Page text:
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Article written by Alec Barber, Ruishton

We may assume that the Sunday School work would have been very important from the earliest days of the Baptist witness because in those days most people had no other opportunity for schooling. The Sunday School was a problem in the 1840’s. We read that the Superintendent wished the members to co-operate in teaching: in 1842 more teachers were wanted; in 1844 the church was requested to pay more attention to the Sabbath School. Not until 1856 did the church take over the running of the Sunday School. The Revival of 1859 resulted in a rapid growth of the Sunday School and in the commencement of the Sunday School library. A list of the books obtained for this is amongst the documents of the period. We also know that in the mid-1880’s there were 130 children and 10 teachers in the Sunday School.

In 1879 it was decided to grant the use of one of the classrooms to the Drum and Fife Band, presumably the band which was still in existence after the first World War. A charge was made to the Gospel Temperance Total Abstinence Society of 1/- per quarter for a room. This did not last long but 1894 a Band of Hope was commenced. In 1891 it was resolved to commence a “Dorcas Meeting” for the benefit of the Sunday School; at the end of the same year, a clothing club commenced, “also a juvenile club”. The most notable organisation which was associeted with the chapel was the Ancient Order of Shepherds, but there seems to be no reference to it in the records.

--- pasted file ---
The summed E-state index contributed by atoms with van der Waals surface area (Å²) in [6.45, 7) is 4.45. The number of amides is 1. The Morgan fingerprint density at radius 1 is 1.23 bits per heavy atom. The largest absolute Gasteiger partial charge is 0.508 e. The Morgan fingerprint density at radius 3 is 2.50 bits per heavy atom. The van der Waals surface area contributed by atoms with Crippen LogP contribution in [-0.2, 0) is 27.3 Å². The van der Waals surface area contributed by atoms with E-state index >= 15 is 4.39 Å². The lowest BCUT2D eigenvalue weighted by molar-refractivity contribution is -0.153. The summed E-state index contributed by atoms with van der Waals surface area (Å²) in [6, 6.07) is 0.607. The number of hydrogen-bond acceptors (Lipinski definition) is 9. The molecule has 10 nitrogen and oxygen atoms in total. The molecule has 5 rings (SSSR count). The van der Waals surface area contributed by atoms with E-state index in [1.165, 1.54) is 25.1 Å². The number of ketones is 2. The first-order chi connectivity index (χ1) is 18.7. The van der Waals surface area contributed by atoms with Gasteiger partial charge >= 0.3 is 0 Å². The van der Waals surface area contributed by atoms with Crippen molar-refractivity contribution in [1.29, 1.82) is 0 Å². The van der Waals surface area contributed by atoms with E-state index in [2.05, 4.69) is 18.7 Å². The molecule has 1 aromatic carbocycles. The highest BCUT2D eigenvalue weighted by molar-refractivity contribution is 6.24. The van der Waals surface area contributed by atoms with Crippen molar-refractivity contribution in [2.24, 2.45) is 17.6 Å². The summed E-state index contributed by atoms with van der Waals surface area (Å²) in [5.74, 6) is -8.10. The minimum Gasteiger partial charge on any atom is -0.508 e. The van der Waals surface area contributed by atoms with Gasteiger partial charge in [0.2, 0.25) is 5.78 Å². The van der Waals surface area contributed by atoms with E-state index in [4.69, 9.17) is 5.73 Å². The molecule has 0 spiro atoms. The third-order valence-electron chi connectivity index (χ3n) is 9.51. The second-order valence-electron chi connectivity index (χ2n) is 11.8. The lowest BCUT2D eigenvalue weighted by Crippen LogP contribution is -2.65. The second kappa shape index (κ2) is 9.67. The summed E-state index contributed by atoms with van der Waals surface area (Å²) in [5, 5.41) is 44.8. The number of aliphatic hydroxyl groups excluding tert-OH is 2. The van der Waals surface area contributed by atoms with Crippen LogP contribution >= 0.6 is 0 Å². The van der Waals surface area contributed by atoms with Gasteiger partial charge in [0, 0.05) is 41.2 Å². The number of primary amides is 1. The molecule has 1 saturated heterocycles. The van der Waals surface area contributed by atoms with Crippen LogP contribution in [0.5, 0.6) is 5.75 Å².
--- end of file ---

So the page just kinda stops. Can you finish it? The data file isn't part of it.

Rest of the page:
A very active Young People’s Guild formed early in 1915 proposed at one time to take over Ham Methodist Chapel and on one occasion had n attendance of 120. It seems to have been a war casualty, however. The Sunday School registers for 1924 show about 80 names, some of them erratic attenders, of course. In 1938 there were rather more than 50 “good” names and nine teachers.

Article copyright Alec Barber of Ruishton, May 2011